The event was far more free flowing so the structured workshop had to be interwoven as and when there were groups of people with us. We used all we had planned but in a different way.
We were tucked away in a room which had its advantages and disadvantages. No noise complaints from the neighbours! But it was hard to get the passers by in as they weren’t really passing by.
Those that ventured to the edges of the Mozfest exhibitions & variety of drop ins would hear the sounds coming from our room and then come on in to the lively, engaging music filled atmosphere.
It was more like the whole three hours was one big drop in and the other two elements of our plan (workshop & jam) was interspersed through the time with little demonstrations, games, group improvisations responding on interests at the time.
There were quiet periods which gave all three of us the time to interact with ones & twos, and then suddenly the room would be full and we’d move to a group activity. The whole afternoon was fun and pretty full on…tea & cakes a key support in sustaining our energies!
A perspective from each of the team on our experience:
“I think the above pretty well sums up the event; I would only add that it may have been an advantage to have people sign up for the `workshop’ hour, so that we could have been a little more `be-spoke’ with what we offered.
I think it worked really well having so many different aspects of Tech/Music to offer, as participants got to `Pick & Mix’” As with any Live event, some elements worked better than others eg. Muscle-flexy-thing…… but we were all kept entertained!!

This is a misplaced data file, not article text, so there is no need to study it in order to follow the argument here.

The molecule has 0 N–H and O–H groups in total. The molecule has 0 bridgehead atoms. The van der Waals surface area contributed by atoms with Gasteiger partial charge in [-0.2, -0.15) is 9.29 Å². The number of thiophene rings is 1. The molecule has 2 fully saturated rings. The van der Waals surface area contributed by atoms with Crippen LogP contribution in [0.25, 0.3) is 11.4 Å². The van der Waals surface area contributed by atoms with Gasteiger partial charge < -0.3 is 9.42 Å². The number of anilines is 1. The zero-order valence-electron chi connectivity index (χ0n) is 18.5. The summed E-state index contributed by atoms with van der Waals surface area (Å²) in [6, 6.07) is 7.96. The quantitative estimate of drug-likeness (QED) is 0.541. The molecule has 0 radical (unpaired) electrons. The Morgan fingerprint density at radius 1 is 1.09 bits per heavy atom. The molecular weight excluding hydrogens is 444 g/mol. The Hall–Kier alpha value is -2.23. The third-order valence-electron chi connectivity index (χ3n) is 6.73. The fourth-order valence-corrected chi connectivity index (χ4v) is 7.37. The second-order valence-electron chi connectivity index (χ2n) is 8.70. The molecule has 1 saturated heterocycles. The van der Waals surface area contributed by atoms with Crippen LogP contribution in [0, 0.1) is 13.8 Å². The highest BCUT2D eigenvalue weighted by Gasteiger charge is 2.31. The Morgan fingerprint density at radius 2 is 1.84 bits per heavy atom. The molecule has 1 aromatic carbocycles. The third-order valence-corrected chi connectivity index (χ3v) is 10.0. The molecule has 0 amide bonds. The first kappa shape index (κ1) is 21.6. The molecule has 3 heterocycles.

I think we did actually achieve the above; all the `gear’ is still relatively new to me, so I feel if I’m honest, I wasn’t much practical help but am aware that my presence hopefully added something to the inclusive aspect of the workshop, for participants.
I had never attended an event like this, so felt very much a Brave New World to me. Was excited and pleased to be there, if a little overwhelmed”
3 key things:
- Accessible Music Making
Being involved on our Think20/20 initiative I saw this opportunity develop from our Associate Musician development day so it was lovely to see different bits of my Drake Music work experiences marrying up on so many different levels too.
By this I mean Strategic (think 20/20) Workshop delivering/AMT Advocacy (Mozfest) & my own development (as an AM and with The Kellcaster.It’s so important to get our work out to new places where traditionally we may not have been in the past and importantly to be making music in inclusive settings using Accessible Music Technology.